We toss around the term "intuitive" a lot when it comes to user interface. We think of Apple products, and the way they redefined PCs and smartphones through systems that "just worked."
… don’t feel like every single action you design right now, in this Wild West time of interaction design, has to be completely intuitive. There are things we think are intuitive now that we learned using tutorials decades ago. Andrei Herasimchuk pulled up a great old Apple tutorial on how to use a mouse. Do you remember those? Probably not, even if you’re above a certain age, and your kids or siblings (or maybe even you) have likely never seen them. They learned how to use a mouse by watching people instead. People don’t come out of the womb knowing how to use a mouse—they do learn it, at some point—but once the information is out there they can learn so seamlessly it doesn’t matter.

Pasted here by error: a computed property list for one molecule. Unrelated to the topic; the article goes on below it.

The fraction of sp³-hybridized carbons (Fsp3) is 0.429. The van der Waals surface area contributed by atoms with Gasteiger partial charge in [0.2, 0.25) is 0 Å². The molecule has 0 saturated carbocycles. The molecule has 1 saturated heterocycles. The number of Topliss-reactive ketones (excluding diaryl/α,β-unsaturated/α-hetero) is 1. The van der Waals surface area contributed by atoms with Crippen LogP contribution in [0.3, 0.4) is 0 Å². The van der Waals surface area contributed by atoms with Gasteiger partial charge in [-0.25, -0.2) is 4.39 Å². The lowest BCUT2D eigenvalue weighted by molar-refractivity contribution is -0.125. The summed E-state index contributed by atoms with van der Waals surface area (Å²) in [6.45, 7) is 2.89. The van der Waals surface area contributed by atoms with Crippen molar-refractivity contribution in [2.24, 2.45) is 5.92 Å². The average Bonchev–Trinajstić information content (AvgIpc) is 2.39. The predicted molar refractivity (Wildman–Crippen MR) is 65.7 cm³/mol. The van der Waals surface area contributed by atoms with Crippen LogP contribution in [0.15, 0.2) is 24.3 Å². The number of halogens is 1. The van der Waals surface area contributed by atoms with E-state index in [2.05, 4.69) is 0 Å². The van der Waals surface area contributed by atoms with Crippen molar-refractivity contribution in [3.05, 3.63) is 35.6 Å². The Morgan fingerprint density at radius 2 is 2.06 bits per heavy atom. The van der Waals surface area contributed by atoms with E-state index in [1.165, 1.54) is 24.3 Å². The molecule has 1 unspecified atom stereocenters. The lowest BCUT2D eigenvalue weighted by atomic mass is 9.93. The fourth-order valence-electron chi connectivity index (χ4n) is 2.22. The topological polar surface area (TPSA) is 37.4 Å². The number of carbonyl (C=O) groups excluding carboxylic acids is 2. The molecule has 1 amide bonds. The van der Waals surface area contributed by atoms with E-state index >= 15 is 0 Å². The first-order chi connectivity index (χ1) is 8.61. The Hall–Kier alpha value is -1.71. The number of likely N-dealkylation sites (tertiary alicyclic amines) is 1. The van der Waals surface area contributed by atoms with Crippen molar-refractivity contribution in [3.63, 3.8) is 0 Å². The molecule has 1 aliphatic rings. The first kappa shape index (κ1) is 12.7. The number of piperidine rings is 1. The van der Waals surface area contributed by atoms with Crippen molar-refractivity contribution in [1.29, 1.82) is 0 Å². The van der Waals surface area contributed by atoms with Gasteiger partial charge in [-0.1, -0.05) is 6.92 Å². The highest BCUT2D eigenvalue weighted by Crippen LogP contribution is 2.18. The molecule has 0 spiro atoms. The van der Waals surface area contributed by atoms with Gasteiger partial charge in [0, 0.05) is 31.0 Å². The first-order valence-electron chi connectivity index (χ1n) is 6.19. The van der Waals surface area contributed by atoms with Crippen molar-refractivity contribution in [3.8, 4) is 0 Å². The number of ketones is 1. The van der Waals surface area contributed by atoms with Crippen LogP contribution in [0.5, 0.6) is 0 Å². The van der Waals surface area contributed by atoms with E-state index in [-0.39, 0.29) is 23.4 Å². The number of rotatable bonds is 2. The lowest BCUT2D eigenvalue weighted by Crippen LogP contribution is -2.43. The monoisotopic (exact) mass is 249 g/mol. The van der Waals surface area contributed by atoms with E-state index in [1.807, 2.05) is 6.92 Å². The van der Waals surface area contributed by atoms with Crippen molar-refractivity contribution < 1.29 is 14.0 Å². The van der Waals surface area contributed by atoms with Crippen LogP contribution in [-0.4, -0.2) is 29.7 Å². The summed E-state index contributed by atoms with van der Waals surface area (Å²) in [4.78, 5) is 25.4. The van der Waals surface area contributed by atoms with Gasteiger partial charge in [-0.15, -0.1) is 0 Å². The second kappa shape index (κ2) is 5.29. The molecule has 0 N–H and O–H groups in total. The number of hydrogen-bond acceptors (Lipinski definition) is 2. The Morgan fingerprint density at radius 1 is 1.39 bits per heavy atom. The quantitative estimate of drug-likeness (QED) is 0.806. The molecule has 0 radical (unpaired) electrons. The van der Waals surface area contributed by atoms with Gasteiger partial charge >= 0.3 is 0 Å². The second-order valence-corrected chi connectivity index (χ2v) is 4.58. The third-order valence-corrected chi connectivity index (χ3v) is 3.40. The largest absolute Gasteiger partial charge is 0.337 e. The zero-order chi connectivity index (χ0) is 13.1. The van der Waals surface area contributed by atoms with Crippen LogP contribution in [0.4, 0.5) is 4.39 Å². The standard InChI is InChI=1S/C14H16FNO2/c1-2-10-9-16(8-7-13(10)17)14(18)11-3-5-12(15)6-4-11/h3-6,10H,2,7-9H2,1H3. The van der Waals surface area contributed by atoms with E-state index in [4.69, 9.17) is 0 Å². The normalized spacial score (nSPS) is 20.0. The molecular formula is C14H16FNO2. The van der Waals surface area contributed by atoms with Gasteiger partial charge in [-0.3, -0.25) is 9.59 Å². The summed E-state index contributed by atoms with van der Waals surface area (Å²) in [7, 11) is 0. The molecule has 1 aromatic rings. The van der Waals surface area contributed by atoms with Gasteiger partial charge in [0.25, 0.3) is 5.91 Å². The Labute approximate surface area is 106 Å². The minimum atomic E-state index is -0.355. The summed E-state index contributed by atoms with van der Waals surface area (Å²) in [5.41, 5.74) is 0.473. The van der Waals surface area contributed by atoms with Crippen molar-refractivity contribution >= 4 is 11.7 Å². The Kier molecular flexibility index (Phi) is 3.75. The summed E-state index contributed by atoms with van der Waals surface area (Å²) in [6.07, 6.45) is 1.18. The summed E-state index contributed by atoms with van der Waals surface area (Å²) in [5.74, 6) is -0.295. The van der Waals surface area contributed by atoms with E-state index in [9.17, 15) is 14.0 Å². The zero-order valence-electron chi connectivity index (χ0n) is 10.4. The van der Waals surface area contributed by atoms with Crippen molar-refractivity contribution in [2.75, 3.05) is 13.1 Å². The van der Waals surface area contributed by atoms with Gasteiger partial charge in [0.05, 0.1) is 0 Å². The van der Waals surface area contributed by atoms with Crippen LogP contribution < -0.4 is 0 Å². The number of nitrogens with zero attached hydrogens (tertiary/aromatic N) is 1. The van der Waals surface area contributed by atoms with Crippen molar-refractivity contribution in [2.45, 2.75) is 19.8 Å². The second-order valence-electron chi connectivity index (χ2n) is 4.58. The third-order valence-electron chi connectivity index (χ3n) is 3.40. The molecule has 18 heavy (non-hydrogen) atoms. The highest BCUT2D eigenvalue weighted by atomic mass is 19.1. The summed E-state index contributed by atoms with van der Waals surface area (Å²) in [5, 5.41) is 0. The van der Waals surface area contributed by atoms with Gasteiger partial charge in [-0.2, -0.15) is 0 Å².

In other words, don’t strive above all else to make your interface intuitive, just make it very easy to learn. This piece got me thinking: Pinch-to-zoom is the epitome of what most of us would call an intuitive gesture in 2013. But would you have figured it out having never heard the term?
Seriously, would you have picked up an iPhone with Google Maps loaded and thought to yourself, "I can pinch this glass screen to enlarge the whole image"? Of course not. Nothing in real life—from newspaper print to a magnifying glass—works like that. But it’s amazing because it simply feels fantastic, requiring minimal effort while provoking a response from the interface that is perfectly predictable. And once you go through the motions, you’ll never forget them again.
Picking your nose is intuitive. Much like Kleenex, pinch-to-zoom is intuitive only in retrospect.
[Hat tip: Matt Buchanan]
[Image: Pinch to Zoom via Shutterstock/Illustration: Kelly Rakowski/Co.Design]